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Not Just a Day at the Beach

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10 Ideal Dives with Dry Suits

by Dr. Thomas Powell:
dry suit diver
The scuba industry is one that inspires thoughts of tropical islands, warm waters, and amazing water clarity. Despite those images, there are still times and places where the water is not so pristine and a swim suit just won’t cut it with regard to physical warmth. Situations such as these make divers seek out environmental protection suits that can keep them warm in all sorts of diving conditions. Differing divers of unique backgrounds may have alternate views on the use of these suits. To show how dry suits specifically can help any type of diver, the following are the views of five different divers regarding two ideal uses for dry suits.

Jerry Davis – Dive Master

I remember diving a dry suit for the very first time. It was 1993. I was in the Navy. It was one I had checked out of the gear locker, and it was pretty close to fitting me perfectly. I received my instruction on how everything worked; what to do and what not to do. Then it was off to the pool for hands-on instruction.

I left the Navy after eight years of service and decided almost 15 years later I wanted to dive again year-round. This time, the experience was totally different. I was measured three different times for my new dry suit to make sure it would fit properly. I was able to hand pick each and every thing I wanted in the dry suit.

For me, there have been two primary types of diving using a dry suit.

  1. The first was the dive I had to do. I was serving my country and needed to be able to go anywhere to accomplish my job. For that I needed quality exposure protection.
  2. Second, there is the dive I chose to do. Later in life I have been able to go farther in the realm of diving and I choose to dive year-round in central North Carolina. Forty degree water is not fun every other day when you are diving wet. A dry suit makes year-round diving possible.

Josh Norris – Instructor/Owner – Air Hogs Scuba

When a person imagines going diving, there is often a thought of beautiful beaches and 100 ft viz through the 85 degree water. Others imagine diving in a completely different way. When I first began diving in a dry suit, I remember thinking (and saying) this is far too much work. Not only was it difficult to put on and take off, but the bulk of the suit itself made everything that was once very easy – an adventure in basic yoga skills. I swore that I would never get the hang of diving dry, and could not understand why people would want to anyway.

Fast forward five to ten dives into the future, and my opinion quickly changed. A basic reminder in manning up and admitting that I was not going to automatically be great at every type of new diving I tried was the first, and hardest step. As a diver who is used to having a certain degree of self-perceived skill in the water, flipping upside down and having air rush to my feet was clearly not my fault. The folks who were not having this problem in their dry suits were obviously using some sort of witchcraft to master this waterproof sac. Once calm in the water however, there was no looking back. After five dives, I felt very comfortable in the water. After ten dives, I swore that I would never go back to using a wetsuit. With the suit itself being just another tool in the scuba “tool box.”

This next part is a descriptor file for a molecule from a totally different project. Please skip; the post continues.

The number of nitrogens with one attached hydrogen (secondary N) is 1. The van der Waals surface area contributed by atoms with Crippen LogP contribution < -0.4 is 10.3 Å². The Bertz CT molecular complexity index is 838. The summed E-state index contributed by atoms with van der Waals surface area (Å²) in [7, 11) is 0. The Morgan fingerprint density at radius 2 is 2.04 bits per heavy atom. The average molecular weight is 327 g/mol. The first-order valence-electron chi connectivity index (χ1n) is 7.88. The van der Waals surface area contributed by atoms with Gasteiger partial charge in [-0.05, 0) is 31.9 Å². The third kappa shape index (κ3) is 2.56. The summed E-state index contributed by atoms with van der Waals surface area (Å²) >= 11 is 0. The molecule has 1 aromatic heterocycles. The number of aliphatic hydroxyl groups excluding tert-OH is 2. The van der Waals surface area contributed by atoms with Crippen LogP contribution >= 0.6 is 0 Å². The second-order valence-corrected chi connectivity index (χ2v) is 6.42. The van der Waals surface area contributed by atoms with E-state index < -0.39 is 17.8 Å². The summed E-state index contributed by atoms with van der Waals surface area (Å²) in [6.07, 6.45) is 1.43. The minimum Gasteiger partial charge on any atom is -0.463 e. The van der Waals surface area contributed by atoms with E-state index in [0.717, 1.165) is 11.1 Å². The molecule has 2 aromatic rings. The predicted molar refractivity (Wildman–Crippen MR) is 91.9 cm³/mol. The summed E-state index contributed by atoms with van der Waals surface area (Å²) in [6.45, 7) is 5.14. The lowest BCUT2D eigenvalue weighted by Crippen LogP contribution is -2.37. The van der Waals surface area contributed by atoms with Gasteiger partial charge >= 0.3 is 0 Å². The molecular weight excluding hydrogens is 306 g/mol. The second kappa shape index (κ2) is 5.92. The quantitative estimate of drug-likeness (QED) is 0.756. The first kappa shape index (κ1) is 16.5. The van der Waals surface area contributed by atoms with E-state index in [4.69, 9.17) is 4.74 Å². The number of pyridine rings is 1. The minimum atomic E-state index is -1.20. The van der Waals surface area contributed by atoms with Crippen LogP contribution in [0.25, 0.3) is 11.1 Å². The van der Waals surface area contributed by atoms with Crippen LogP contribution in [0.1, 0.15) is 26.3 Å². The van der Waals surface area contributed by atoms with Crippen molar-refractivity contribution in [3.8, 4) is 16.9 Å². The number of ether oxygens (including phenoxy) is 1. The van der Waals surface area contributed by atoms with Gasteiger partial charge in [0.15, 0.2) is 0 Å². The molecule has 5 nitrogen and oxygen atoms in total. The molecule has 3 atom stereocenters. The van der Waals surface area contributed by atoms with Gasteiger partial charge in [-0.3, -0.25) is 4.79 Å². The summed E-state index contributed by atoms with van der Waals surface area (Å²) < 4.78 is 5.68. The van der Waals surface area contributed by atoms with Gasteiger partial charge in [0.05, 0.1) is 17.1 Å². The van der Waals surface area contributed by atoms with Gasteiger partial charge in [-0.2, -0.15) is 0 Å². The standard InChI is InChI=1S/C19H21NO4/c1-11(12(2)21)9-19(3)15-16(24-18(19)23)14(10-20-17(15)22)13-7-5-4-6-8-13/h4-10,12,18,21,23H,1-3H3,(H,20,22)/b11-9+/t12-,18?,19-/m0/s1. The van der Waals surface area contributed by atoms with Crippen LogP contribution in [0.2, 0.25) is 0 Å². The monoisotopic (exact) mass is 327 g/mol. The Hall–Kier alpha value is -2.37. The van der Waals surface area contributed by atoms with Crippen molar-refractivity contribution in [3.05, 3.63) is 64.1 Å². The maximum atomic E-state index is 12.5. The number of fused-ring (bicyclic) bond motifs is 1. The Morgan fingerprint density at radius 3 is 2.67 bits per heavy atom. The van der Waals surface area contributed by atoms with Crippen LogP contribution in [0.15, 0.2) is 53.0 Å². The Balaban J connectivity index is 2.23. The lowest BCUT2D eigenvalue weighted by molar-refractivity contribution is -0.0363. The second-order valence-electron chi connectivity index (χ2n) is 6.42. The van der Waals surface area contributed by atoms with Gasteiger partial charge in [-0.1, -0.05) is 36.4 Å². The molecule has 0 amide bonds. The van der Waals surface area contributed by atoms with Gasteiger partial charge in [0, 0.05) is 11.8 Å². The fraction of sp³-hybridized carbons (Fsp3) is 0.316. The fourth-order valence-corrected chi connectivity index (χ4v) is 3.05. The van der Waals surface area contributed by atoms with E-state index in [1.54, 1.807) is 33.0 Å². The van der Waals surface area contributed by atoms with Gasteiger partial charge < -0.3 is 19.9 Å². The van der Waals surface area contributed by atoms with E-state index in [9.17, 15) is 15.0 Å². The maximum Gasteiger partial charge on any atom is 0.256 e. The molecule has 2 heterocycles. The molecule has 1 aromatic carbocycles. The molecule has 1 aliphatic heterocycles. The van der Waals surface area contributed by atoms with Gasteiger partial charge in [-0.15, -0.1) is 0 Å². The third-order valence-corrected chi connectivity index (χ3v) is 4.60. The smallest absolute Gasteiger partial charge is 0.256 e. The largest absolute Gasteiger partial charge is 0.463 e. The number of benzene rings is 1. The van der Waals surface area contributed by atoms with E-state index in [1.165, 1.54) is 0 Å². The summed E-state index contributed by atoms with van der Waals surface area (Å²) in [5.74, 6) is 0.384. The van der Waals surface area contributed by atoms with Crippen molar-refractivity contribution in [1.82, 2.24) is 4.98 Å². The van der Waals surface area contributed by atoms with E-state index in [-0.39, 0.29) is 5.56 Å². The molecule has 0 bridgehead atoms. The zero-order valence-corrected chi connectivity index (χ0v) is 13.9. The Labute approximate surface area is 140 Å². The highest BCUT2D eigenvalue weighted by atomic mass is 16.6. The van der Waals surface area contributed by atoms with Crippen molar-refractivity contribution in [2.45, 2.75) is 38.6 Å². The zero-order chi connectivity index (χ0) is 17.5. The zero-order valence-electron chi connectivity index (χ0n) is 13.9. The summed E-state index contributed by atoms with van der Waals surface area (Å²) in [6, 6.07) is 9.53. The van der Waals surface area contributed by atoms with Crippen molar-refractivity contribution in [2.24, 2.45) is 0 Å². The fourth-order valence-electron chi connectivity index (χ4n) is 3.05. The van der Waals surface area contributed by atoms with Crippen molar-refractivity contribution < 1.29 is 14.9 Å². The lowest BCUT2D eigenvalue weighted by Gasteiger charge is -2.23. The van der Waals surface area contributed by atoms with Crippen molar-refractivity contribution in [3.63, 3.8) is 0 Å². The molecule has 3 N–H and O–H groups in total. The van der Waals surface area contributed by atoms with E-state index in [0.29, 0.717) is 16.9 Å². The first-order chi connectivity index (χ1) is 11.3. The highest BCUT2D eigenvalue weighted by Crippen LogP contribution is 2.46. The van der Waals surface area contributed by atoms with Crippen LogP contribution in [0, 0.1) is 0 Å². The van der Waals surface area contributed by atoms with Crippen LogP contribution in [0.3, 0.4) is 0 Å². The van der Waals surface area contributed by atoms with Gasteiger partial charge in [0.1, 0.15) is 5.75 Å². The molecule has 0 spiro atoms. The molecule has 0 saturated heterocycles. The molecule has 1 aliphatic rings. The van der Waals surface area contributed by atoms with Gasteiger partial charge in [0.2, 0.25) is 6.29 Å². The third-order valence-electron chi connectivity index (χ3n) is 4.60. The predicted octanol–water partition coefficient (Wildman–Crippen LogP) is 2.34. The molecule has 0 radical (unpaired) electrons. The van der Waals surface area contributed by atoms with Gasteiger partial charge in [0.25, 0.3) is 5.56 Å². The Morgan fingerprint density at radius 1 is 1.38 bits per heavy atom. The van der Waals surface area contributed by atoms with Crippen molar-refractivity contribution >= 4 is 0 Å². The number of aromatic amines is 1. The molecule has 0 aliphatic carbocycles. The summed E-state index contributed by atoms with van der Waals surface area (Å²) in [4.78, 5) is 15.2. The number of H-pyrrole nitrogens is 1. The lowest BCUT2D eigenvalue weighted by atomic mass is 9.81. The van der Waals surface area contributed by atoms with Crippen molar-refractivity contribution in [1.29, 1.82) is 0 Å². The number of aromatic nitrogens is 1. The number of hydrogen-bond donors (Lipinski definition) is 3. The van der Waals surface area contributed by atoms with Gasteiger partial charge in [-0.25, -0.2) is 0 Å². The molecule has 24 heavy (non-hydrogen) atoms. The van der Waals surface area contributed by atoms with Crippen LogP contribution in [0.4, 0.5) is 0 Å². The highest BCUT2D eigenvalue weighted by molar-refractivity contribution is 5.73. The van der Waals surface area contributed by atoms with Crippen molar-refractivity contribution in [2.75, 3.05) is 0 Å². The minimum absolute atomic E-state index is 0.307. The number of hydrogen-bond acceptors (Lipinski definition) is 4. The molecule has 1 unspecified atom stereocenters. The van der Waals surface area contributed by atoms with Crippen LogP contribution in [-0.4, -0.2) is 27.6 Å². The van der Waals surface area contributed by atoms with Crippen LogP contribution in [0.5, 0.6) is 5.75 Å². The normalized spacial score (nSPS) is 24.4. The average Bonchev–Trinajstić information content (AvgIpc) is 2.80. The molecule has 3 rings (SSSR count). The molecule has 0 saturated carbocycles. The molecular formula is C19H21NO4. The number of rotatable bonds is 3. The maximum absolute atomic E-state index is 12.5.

1. In my opinion, the best dry suit dive is one that is accomplished on the coldest of days. Bear in mind that the water itself may not be dreadfully cold, but the risk of hypothermia comes in, and out of the water. One of the biggest flaws in strictly wetsuit diving may be that a diver cannot sufficiently warm up during their surface interval to complete a second, or third dive in the same day. A dry suit allows you to never get that cold to begin with, and also allows you to never have to expose a wet core to the cold. On that coldest day of the year you can keep diving when others cannot.
  2. Another facet of the dry suit that I love is the cost associated with it. While I understand that there is no wetsuit out there that costs $2000, I would also say that there is no wetsuit out there that can be perfect in any condition. If you dive all year long in different waters, you may find that it can actually be more cost effective to dive dry. I went from having a closet filled with wetsuits to having one suit, and one set of cold-weather undergarments. As an added bonus, the dry suit does not smell like an old gym sock after a year of use. Everyone knows that smell. My second type of dry suit dive is the dive I do at any place at any time using the same type of exposure protection year-round. There is no picking what suit to use and no full closet of options.

Rob Bradish – Instructor- Air Hogs Scuba/Blackbeard Scuba

With over thirty years of scuba diving experience, over the past three years I have advanced into a role as an Instructor with SDI, TDI, and ERDI in the eastern North Carolina region.

When considering the various technical improvements to diving over the past few years, dry suits come to mind. With improvements such as zippers (yes, I remember when dry suits didn’t have them), latex seals and hybrid materials, comfort, fit, and ease of use have all dramatically improved.